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Bullying in the workplace

Bullying in the workplace

Workplace bullying is repeated, unreasonable behaviour directed towards a worker or group of workers, that creates a risk to health and safety. Workplace bullying has been identified as an important risk and hazard across all the federal jurisdictions. However, if bullying and other workplace conflict is identified and dealt with early the situation can be addressed and resolved, preventing bullying from becoming acceptable behaviour which can result in workplace injury.


Bullying in the workplace can cause significant psychosocial risk to workers who experience or witnesses such behaviour. Psychosocial risks may arise from the poor management of risk factors such as work design, lack of implementing change management strategies, high/inappropriate job demands or lack of control over work. Psychosocial risks are one of the main causes of workplace stress leading to a deterioration of a workers' mental health. The presence of bullying in the workplace can be a result of poor workplace culture supported by an environment which allows such behaviour to occur. Poor people management skills and lack of supportive leadership can also add to the stress. The effects of workplace bullying on a worker vary according to the nature of the bullying behaviour, but may include:

  • Stress, anxiety or sleep disturbance
  • Mental health issues such as depression
  • Reduced quality of family and home life
  • Increased absenteeism and staff turnover
  • Reduced work performance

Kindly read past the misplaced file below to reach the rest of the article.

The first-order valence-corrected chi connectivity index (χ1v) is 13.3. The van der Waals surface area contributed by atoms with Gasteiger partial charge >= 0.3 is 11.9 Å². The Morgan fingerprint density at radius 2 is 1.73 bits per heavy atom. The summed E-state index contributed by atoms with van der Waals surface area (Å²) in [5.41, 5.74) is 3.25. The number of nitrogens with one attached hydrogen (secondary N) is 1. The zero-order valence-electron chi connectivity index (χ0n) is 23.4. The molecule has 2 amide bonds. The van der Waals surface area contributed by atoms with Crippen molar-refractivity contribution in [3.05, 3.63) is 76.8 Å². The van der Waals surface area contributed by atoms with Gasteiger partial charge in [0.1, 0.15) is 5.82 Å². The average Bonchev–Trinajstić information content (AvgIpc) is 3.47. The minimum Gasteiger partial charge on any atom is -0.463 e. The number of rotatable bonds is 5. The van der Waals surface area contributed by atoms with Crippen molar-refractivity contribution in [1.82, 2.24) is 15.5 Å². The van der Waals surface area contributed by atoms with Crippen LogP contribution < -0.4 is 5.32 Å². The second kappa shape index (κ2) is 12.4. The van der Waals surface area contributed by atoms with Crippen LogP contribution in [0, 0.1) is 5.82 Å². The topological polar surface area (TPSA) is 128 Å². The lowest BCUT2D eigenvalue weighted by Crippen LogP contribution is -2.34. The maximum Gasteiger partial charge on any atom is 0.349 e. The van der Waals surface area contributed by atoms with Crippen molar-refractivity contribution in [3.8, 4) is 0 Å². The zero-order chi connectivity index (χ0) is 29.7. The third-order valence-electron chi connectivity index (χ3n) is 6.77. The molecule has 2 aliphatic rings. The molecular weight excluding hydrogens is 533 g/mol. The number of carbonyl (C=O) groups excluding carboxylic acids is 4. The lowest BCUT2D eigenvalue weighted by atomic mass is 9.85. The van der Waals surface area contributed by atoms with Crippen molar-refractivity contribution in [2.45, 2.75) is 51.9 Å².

Everyone at the workplace has a duty in relation to stopping and/or intervening when they see workplace bullying occurring. All workers can help to ensure that bullying behaviours do not occur.

A Person Conducting a Business or Undertaking (PCBU) has the primary duty of care under the Work Health and Safety Act 2011 (WHS Act) to ensure, so far as is reasonably practicable, the health and safety of workers and that other persons at the workplace are not put at risk from the work that is carried out. 'Health' is defined in the WHS Act as both physical and psychological health.

PCBUs should ensure the organisation has systems, policies and procedures in place to prevent bullying and effectively respond to allegations that may arise, in order to provide a safe and healthy workplace and meet their duties under the WHS Act. The risk of workplace bullying can be eliminated or minimised by creating a work environment where everyone treats each other with dignity and respect. It is best dealt with by taking a preventative approach that involves:

  • early identification of bullying, unreasonable behaviour and situations likely to increase the risk of bullying
  • implementing control measures to prevent the risks and respond to workplace bullying, and
  • monitoring and reviewing the effectiveness of the control measures.

Everyone in the workplace should actively work to prevent workplace bullying before it becomes a risk to health and safety. Prevention may be achieved by: